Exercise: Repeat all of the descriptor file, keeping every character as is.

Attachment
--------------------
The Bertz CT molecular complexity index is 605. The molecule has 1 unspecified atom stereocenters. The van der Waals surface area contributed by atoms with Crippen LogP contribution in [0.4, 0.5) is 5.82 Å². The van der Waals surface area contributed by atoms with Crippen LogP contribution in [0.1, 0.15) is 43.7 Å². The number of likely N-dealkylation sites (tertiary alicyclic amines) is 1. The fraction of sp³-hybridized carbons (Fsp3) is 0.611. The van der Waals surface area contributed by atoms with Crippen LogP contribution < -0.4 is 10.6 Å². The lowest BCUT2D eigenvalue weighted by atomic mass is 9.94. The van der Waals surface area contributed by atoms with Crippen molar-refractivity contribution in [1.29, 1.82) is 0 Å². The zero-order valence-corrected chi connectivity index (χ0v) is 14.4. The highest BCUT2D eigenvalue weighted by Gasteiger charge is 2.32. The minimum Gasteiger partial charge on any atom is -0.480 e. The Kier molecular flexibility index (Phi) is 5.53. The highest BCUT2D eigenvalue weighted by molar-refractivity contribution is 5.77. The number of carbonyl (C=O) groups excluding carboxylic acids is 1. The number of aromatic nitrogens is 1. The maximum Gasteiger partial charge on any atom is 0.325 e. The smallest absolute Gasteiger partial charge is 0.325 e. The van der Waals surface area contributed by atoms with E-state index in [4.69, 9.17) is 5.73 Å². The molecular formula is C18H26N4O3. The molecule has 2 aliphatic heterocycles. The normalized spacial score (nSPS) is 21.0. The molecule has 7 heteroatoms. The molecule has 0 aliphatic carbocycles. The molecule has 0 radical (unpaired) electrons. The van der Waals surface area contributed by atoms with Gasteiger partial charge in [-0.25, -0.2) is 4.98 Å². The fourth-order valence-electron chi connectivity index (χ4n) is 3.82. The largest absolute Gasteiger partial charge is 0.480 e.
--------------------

The Bertz CT molecular complexity index is 605. The molecule has 1 unspecified atom stereocenters. The van der Waals surface area contributed by atoms with Crippen LogP contribution in [0.4, 0.5) is 5.82 Å². The van der Waals surface area contributed by atoms with Crippen LogP contribution in [0.1, 0.15) is 43.7 Å². The number of likely N-dealkylation sites (tertiary alicyclic amines) is 1. The fraction of sp³-hybridized carbons (Fsp3) is 0.611. The van der Waals surface area contributed by atoms with Crippen LogP contribution < -0.4 is 10.6 Å². The lowest BCUT2D eigenvalue weighted by atomic mass is 9.94. The van der Waals surface area contributed by atoms with Crippen molar-refractivity contribution in [1.29, 1.82) is 0 Å². The zero-order valence-corrected chi connectivity index (χ0v) is 14.4. The highest BCUT2D eigenvalue weighted by Gasteiger charge is 2.32. The minimum Gasteiger partial charge on any atom is -0.480 e. The Kier molecular flexibility index (Phi) is 5.53. The highest BCUT2D eigenvalue weighted by molar-refractivity contribution is 5.77. The number of carbonyl (C=O) groups excluding carboxylic acids is 1. The number of aromatic nitrogens is 1. The maximum Gasteiger partial charge on any atom is 0.325 e. The smallest absolute Gasteiger partial charge is 0.325 e. The van der Waals surface area contributed by atoms with E-state index in [4.69, 9.17) is 5.73 Å². The molecular formula is C18H26N4O3. The molecule has 2 aliphatic heterocycles. The normalized spacial score (nSPS) is 21.0. The molecule has 7 heteroatoms. The molecule has 0 aliphatic carbocycles. The molecule has 0 radical (unpaired) electrons. The van der Waals surface area contributed by atoms with Gasteiger partial charge in [-0.25, -0.2) is 4.98 Å². The fourth-order valence-electron chi connectivity index (χ4n) is 3.82. The largest absolute Gasteiger partial charge is 0.480 e.